And speaking of sand, and the sands of time, I am blessed to have a friend who not only took some of the photos at my party, but who gave me a poem as a gift. It captures the waning days of summer as we enter autumn and she is thinking of her daughter (who also shares my birthday—that’s three!) and grandchildren. I am thinking of these warm days we’ve been having in the northeast becoming crisp, refreshing days of renewal as I enter the autumn of my life. I reprint my friend’s sentiments here with her permission, but without her name at her request.
Resisting the fall…
Coming up from the beach
Feeling a waft of chill air
The water’s edge behind us.
Heels sink deep in the sand
Taking our time with this walk
Resisting the movement to a more scheduled time.
Rinsing sandy feet
Breathing in the salt air
Blinking and trying to memorize the breaking waves.
Carrying a tote of damp towels and warm juice boxes
And a sandy library book
Away to the car, to home, to school.
Hoping for a sunny weekend return
This month or next
If homework, games and practices allow.
My favorite poem about time comes from T.S. Eliot in this excerpt from “Little Gidding,” one of his famous Four Quartets:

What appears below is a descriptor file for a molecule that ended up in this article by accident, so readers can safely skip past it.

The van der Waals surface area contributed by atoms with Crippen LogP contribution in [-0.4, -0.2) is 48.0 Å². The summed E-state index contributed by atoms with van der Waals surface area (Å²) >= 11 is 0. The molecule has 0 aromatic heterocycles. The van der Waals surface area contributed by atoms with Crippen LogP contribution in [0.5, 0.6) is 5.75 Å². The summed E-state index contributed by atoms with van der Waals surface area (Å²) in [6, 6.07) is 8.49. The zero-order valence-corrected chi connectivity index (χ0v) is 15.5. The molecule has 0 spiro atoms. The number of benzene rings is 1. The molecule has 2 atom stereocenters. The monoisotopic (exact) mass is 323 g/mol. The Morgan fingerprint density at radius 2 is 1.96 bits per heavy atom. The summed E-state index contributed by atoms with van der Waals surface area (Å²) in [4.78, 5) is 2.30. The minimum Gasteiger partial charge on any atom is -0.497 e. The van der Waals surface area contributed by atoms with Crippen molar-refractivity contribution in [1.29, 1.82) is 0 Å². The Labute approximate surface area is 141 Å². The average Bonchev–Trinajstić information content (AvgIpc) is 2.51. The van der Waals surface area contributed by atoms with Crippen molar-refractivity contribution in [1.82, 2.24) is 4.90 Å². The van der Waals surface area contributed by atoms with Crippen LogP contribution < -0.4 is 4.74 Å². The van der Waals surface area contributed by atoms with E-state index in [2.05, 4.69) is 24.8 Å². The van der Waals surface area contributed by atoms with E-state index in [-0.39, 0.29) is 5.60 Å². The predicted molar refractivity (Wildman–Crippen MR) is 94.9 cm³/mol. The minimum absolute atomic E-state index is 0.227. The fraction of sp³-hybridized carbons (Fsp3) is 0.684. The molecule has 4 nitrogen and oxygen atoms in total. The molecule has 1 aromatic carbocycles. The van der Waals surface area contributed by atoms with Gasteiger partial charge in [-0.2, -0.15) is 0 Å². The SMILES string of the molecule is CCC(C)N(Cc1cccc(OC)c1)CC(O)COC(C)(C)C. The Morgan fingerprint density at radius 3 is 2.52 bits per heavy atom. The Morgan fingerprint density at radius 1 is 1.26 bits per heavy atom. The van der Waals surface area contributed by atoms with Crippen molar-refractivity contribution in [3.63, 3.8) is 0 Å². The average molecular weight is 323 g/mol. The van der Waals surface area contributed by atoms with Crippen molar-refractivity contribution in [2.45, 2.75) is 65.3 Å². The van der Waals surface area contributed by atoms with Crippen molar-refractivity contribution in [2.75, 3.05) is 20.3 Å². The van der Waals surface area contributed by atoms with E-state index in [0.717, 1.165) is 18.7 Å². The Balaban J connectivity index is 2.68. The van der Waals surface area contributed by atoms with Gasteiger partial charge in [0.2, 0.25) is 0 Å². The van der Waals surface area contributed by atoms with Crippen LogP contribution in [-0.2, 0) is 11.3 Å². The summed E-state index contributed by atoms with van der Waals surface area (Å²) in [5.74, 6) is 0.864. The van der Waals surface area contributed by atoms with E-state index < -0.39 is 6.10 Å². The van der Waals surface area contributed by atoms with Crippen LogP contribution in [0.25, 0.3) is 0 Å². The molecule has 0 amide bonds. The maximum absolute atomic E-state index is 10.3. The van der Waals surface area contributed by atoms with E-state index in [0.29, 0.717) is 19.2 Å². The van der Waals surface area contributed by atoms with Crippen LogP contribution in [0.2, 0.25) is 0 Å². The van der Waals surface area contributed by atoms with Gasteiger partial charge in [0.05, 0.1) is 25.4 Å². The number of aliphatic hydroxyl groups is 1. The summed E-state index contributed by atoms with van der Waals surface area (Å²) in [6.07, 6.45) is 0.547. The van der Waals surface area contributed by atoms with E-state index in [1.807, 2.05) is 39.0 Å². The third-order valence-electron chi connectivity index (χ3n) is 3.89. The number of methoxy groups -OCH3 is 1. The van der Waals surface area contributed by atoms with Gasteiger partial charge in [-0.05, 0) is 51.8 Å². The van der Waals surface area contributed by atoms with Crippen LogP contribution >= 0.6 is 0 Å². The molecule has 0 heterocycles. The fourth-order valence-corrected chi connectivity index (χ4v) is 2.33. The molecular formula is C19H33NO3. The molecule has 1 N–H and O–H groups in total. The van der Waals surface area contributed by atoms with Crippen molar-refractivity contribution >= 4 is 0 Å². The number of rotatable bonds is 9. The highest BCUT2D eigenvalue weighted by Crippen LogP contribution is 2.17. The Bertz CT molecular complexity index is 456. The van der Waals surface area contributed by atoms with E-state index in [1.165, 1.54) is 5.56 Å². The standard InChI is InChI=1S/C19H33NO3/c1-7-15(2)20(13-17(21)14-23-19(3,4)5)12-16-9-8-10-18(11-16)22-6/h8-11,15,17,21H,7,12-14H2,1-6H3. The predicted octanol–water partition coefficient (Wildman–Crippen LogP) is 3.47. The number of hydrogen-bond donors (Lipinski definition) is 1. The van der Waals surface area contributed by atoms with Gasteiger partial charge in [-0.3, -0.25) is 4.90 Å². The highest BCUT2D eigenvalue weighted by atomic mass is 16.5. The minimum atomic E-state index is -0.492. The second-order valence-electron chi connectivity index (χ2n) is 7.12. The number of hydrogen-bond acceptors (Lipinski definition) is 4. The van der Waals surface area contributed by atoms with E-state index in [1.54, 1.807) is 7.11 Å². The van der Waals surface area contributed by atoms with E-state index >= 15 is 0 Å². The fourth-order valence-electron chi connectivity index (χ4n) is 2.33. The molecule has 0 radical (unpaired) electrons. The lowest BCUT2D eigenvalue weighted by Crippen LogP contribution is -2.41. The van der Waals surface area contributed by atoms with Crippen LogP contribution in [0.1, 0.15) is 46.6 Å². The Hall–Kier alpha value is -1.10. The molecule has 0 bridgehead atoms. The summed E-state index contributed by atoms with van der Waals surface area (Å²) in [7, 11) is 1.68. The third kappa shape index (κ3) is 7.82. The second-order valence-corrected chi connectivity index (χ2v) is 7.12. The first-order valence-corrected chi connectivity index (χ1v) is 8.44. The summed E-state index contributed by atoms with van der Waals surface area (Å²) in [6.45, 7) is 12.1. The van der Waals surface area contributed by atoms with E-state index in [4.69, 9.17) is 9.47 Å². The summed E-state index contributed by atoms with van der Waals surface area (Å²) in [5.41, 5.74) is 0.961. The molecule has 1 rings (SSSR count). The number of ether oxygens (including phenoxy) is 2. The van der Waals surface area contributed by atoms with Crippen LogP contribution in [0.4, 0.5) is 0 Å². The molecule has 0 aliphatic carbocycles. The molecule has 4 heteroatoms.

One thing I’ve learned in my 65 years is that getting older also means going deeper. Aging offers not only increased depth of experience, but a breadth of vision that you can touch from one end of your lifetime to the other simply by stretching your arms and embracing it. Life as we know it is measured, but experience beyond physical reality is not. It simply exists, now and forever, all at once, in the mind of God, Nature, the Universe, or however you conceive of the Creative Force.
So happy future birthdays to all of us, whatever our age or circumstances. Having survived uterine (endometrial) cancer, I can tell you that you can never drink enough of the nectar of life until your thirst for it overpowers a confrontation with death. I don’t know what lies on the other side of physical existence. But I believe that somewhere in time, our lives, our loves, and our contributions continue. And that they have meaning.
To my much-loved family, extended family, and dear friends who helped me celebrate last Sunday, thank you. I felt truly blessed by the gift of your presence. And a special hug and kiss to my husband, Farok, for making this happy celebration possible.
What you have all taught me is that we carry our personal universes within us throughout our sojourn on earth, and that means we experience life and go about it differently. But during a few shining moments of brilliant, warm clarity, we get to enter into one another’s private worlds and share a glorious unity that defies the boundaries of ego, daily cares and responsibilities, and private pain and pleasure. If only for those blessed few moments, we are privileged to share joy, which I believe gives us a peek at eternity.
To those that celebrate the Jewish holidays, I hope you had a happy Rosh Hashanah last week and will have a blessed Yom Kippur this Friday and Saturday, September 29–30, 2017.